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Evidence-Based Anticancer Drug Use in Physician Offices vs Hospital Outpatient Facilities


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In a study reported in JCO Oncology Practice, Fishman et al found no significant difference in the use of optimal evidence-based anticancer drug regimens in physician offices vs hospital-based outpatient departments. However, the investigators found significantly higher costs of treatment in the hospital outpatient setting.

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Study Details

The study involved data for 2013 to 2017 from patients with breast, lung, or colorectal cancer in a large health insurance database. Anticancer drug regimens were considered to be “on pathway” if they were on the payer’s program list of optimal regimens when treatment was administered.

Anticancer drug–related costs included all patient- and plan-paid costs on claims for anticancer drugs over the 6-month period following the date of the initial cancer drug claim (index date). Total cost was defined as the sum of all patient- and plan-paid dollars in medical claims in the 6 months after the index date.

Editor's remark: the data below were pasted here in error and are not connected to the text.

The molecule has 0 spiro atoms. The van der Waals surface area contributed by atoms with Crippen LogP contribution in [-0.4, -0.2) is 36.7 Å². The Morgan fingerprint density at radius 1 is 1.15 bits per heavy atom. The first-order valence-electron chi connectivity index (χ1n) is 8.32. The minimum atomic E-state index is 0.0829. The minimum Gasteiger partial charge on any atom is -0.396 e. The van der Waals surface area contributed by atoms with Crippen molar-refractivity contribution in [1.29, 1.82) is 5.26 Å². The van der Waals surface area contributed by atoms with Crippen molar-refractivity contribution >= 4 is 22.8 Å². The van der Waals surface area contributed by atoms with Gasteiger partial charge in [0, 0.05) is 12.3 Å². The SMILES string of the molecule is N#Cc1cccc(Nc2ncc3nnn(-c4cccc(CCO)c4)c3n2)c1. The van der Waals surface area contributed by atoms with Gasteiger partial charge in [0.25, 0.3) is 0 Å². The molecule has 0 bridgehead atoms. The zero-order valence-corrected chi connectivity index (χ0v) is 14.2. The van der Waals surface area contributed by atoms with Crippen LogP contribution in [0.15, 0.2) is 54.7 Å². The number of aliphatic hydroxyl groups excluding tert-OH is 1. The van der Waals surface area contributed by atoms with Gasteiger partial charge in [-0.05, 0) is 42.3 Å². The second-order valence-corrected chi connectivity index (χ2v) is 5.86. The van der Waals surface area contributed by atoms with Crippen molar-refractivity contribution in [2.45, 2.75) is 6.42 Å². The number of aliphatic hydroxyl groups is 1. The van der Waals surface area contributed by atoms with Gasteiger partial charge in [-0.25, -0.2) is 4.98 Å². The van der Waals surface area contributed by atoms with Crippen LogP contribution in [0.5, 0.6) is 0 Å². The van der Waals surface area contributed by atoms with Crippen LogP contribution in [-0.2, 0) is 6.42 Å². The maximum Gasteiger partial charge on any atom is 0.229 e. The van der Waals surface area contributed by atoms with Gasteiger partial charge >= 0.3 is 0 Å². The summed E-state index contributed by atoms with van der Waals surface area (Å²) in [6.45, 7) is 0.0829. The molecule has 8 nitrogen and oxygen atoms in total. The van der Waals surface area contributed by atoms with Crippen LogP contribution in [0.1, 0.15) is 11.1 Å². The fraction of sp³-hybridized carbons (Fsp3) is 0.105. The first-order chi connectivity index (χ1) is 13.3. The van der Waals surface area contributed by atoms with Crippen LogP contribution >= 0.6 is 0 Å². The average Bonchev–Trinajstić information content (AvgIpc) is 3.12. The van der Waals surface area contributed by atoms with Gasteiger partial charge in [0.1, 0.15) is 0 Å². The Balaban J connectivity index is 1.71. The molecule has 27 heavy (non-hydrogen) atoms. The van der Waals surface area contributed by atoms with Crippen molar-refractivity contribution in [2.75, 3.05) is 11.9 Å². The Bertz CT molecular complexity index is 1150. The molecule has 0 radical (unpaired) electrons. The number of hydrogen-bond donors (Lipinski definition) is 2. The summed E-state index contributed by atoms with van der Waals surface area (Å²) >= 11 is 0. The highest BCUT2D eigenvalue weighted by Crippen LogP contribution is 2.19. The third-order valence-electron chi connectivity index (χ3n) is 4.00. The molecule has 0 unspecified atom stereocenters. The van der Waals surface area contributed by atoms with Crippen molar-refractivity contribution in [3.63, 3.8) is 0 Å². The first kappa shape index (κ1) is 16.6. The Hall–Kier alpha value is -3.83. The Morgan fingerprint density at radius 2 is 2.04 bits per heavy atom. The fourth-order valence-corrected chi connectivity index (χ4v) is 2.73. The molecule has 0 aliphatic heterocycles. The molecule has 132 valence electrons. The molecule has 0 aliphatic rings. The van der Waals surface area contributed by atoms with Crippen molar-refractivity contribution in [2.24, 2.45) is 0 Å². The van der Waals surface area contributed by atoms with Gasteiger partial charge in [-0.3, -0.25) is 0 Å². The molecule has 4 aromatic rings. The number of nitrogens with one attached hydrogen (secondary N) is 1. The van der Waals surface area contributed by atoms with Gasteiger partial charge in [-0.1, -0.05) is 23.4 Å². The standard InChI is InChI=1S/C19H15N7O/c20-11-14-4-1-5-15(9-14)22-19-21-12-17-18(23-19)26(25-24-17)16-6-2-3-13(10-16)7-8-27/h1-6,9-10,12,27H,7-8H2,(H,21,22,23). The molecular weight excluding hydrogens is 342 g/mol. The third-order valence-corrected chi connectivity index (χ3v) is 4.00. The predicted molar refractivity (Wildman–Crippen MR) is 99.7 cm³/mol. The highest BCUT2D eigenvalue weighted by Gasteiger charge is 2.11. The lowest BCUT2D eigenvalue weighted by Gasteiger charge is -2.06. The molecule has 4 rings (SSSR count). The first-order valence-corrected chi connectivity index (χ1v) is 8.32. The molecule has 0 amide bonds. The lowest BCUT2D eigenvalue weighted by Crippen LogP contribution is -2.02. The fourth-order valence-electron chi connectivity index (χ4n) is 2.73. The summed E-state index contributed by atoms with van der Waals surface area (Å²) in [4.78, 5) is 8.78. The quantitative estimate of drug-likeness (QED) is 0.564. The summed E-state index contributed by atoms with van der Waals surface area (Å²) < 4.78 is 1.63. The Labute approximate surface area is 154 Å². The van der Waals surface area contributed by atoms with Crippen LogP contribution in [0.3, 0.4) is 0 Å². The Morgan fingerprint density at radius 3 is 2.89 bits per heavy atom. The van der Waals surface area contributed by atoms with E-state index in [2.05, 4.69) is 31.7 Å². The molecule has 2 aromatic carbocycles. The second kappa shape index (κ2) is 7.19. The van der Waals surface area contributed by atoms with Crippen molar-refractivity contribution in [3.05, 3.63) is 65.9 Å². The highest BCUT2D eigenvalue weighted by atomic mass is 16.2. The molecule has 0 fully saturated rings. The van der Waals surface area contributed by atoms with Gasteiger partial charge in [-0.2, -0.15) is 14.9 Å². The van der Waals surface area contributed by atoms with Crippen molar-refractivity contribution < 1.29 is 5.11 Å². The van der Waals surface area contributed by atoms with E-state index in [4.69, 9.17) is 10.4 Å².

Key Findings

A total of 38,140 patients were included in the analysis, with 18,998 receiving treatment at physician offices and 19,142 receiving treatment at hospital-based outpatient departments.

Treatment was on pathway for 59.5% of patients treated at hospital-based outpatient departments vs 60.8% of patients treated at physician offices (P = .069).

Adjusted cancer drug-related costs per patient were $63,763 at hospital-based outpatient departments vs $36,500 at physician offices (P < .001). Adjusted total costs per patient were $115,843 vs $77,346 (P < .001). Among the 5% to 7% of patients with Medicare Advantage, adjusted total costs per patient were $61,812 for hospital-based outpatient departments vs $62,769 for physician offices, and adjusted drug-related costs per patient were $31,610 vs $33,168. Among patients with commercial insurance, total costs were $119,288 vs $77,613 and drug-related costs were $65,930 vs $36,366.

The investigators concluded, “Total and cancer drug–related per-patient costs were higher in hospital-based outpatient departments vs physician offices, but on-pathway status was similar. The cost differential between hospital-based outpatient departments and physician offices was driven by commercially insured members rather than Medicare Advantage members.”

Ezra Fishman, PhD, of the National Committee for Quality Assurance, Washington, DC, is the corresponding author for the JCO Oncology Practice article.

Disclosure: For full disclosures of the study authors, visit ascopubs.org.

The content in this post has not been reviewed by the American Society of Clinical Oncology, Inc. (ASCO®) and does not necessarily reflect the ideas and opinions of ASCO®.
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